WHO confident Pfizer vaccine will work on Covid variant found in SA
THE World Health Organization says it is confident that the Pfizer vaccine will work against the 501Y.V2 Covid-19 variant found in South Africa and Kent variant found in the UK.
A laboratory study was published on Wednesday in the New England Journal of Medicine, suggesting that the 501Y.V2 Covid-19 variant found in South African may reduce antibody protection from the Pfizer/BioNTech vaccine by two-thirds, and it is not clear if the shot will be effective against the mutation.
Coordinator of the Immunization and Vaccine Development Programme at the WHO Regional office for Africa, Dr Richard Mihigo, said it is important to note that the T-cell responses against the new variant were still very high.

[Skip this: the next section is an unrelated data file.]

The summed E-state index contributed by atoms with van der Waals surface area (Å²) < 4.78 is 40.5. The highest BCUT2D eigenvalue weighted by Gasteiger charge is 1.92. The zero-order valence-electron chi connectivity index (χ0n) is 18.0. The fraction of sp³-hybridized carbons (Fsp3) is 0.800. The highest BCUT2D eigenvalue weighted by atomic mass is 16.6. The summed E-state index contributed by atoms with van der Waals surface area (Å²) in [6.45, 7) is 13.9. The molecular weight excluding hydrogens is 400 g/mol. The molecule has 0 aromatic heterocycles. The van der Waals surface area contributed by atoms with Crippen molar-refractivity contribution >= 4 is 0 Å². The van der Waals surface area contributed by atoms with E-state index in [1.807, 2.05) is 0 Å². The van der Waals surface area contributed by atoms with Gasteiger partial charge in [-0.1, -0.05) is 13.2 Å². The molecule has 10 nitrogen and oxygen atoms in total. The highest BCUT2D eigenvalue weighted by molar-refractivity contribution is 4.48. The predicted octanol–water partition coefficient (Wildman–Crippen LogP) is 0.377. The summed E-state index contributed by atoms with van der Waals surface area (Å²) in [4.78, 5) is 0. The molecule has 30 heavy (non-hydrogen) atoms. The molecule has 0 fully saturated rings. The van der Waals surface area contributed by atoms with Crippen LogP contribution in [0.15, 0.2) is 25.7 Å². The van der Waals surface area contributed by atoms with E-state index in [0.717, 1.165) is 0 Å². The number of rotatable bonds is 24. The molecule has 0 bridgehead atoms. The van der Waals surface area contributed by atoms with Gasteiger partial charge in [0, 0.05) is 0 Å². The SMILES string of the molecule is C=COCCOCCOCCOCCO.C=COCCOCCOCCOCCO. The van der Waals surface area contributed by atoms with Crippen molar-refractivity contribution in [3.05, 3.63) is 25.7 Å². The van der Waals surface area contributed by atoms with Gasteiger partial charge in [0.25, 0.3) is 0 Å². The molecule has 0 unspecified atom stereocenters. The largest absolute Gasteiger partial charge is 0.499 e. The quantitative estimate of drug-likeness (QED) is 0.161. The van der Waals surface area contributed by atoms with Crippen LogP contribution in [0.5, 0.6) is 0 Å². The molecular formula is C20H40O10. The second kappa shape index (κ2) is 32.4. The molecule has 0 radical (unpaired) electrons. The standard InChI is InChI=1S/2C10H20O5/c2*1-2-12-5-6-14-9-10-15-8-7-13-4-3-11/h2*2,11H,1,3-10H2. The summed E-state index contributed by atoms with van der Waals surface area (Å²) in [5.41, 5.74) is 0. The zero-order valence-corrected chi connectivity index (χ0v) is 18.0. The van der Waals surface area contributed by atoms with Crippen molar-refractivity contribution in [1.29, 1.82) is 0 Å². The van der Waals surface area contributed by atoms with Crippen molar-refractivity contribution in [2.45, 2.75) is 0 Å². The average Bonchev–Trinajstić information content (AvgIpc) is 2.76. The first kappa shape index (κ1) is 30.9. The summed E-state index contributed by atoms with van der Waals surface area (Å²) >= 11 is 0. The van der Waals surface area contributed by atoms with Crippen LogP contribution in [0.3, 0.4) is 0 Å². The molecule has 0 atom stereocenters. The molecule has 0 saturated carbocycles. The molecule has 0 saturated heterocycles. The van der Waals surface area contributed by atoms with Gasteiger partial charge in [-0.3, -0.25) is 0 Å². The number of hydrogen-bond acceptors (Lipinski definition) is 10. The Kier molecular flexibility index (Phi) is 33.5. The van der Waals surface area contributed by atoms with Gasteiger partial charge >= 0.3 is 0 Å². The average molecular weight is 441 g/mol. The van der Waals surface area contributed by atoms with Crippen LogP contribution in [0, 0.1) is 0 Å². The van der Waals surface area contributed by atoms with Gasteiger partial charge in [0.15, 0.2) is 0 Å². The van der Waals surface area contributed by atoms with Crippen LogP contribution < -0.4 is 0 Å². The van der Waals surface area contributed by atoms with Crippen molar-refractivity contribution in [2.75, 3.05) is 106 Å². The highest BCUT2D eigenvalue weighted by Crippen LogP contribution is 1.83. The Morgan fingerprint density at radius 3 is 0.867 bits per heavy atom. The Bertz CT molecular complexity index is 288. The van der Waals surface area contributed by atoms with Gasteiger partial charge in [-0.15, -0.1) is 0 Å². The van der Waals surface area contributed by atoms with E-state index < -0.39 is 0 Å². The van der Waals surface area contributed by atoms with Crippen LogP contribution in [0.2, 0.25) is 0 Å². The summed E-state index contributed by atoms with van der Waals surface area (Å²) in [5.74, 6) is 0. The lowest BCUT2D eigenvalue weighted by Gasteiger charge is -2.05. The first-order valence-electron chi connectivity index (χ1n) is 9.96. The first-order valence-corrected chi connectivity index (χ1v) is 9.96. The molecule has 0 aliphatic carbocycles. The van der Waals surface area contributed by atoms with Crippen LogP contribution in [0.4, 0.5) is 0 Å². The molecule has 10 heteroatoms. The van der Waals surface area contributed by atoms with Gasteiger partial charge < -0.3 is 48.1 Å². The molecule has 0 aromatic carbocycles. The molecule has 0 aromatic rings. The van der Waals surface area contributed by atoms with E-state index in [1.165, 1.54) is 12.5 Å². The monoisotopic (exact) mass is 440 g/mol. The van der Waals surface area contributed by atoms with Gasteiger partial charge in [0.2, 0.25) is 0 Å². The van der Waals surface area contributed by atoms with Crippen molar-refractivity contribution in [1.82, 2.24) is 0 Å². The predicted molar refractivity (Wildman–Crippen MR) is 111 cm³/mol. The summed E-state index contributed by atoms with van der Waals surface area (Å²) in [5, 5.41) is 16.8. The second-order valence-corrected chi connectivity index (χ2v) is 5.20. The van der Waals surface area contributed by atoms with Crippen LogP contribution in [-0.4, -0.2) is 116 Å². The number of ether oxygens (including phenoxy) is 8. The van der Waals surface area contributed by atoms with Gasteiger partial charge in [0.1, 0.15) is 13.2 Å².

“The study shows that the level of neutralising antibody against the new variants found in South Africa and the UK were a bit weakened but the level of antibody response was still enough but as we know the response is not only looking at the neutralising antibody. The same study found that the T-cell responses against the new variant were still very high,” he said.
The study found the vaccine was still able to neutralise the virus and there is not yet evidence from trials in people that the variant reduces vaccine protection, the companies said.
SA says it has secured 20 million doses from Pfizer, with deliveries starting in the second quarter. It also expects to receive 117 000 Pfizer shots in the first quarter from the Covax facility co-led by the World Health Organization.
According to a Reuters report, South African scientists would meet on Thursday to discuss a laboratory study that suggests the dominant local coronavirus variant may reduce antibody protection from the Pfizer vaccine by two-thirds.